In the United States, no population is at greater risk of HIV infection than African-American men who have sex with men (MSM): the Centers for Disease Control and Prevention estimate that if current rates continue, 1 in 2 men in this group will be diagnosed with HIV in their lifetime. At Temple’s School of Social Work, researchers are working to reduce that staggering statistic by rethinking the very terms that scientists use to describe this population.
Medicare and Medicaid have had transformative impacts on public health and wellbeing in our country since their implementation 1965, especially in reducing health disparities among minority populations. On October 21 the college’s Department of Health Services Administration and Policy honored the 50-year history of these programs with a symposium called “The Power to Heal: the Legacy of Medicare and Medicaid,” co-hosted with the Fox School of Business graduate healthcare management program.
Laura Siminoff, Dean of the College of Public Health and Laura H. Carnell Professor of Public Health, says proposed updates to Pennsylvania's organ donation law should not be postponed.
When Pennsylvania’s current organ donation law was passed in 1994, it was landmark legislation that became a role model for other states across the country. But over the past 22 years, best practices in organ donation have changed—and our state’s laws have not kept up. Thankfully, that may soon change.
Kathleen Kinslow, CEO of Aria – Jefferson Health, received this year’s Temple Alumni Association Gallery of Success award on Tuesday, October 18. The award recognizes exceptional and inspirational alumni of Temple University.
Since 2006, Temple’s Center for Obesity Research and Education (CORE) has hosted internationally recognized researchers collaborating across disciplines in search of solutions to the growing epidemic of obesity. On October 14, CORE took that commitment a step further by hosting Temple’s first Obesity Research Day.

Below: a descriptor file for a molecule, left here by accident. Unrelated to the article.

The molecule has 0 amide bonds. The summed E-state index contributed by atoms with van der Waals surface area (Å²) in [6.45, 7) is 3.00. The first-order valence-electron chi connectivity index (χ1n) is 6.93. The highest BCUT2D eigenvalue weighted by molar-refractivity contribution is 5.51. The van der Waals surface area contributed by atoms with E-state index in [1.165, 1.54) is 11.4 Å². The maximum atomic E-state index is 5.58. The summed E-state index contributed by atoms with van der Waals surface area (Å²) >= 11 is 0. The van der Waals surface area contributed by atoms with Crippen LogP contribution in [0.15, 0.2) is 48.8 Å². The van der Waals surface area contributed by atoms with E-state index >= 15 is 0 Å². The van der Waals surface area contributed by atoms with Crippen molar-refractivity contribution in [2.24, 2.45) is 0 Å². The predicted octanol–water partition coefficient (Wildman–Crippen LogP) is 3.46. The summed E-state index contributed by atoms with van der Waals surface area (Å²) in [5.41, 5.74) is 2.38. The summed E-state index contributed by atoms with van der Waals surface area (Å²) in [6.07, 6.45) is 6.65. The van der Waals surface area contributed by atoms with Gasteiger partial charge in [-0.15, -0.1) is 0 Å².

For Daniel Bang, the journey from MPH program to career was one of transforming his ideals and passion into practical strategy.
As a research associate at a Philadelphia-based Medicaid and healthcare consulting firm, Bang conducts policy research, provides support for project management, and prepares deliverable content. “My main contribution is being a bench player for the team and buttoning things up to make sure we maintain quality in what we do,” Bang says. “Medicaid is not necessarily on people’s radar—it’s known as the most important program no one really knows about. I learn something new every day.”
Classrooms and sidewalks are again bustling at Temple, but this semester some new graduate students in the College of Public Health aren’t stepping foot on campus at all. The college is launching three new online graduate programs this year, bringing together ambitious students from around the world.
Where do we look for solutions to tomorrow’s public health challenges? The answers may start with public health degree programs.
Join a panel of experts on African American arts and social action for this year’s Kelch Memorial Lecture on October 27. The lecture—“Art in Action: Voices from the Colored Girls Museum”—will take place on October 27 from 5:30 to 7:30 pm in Walk Auditorium, Ritter Hall.
Guest speakers will be discussing the art and activism of the Colored Girls Museum, which is located in the Germantown neighborhood of Philadelphia and describes itself as “a memoir museum, which honors the stories, experiences, and history of Colored Girls.”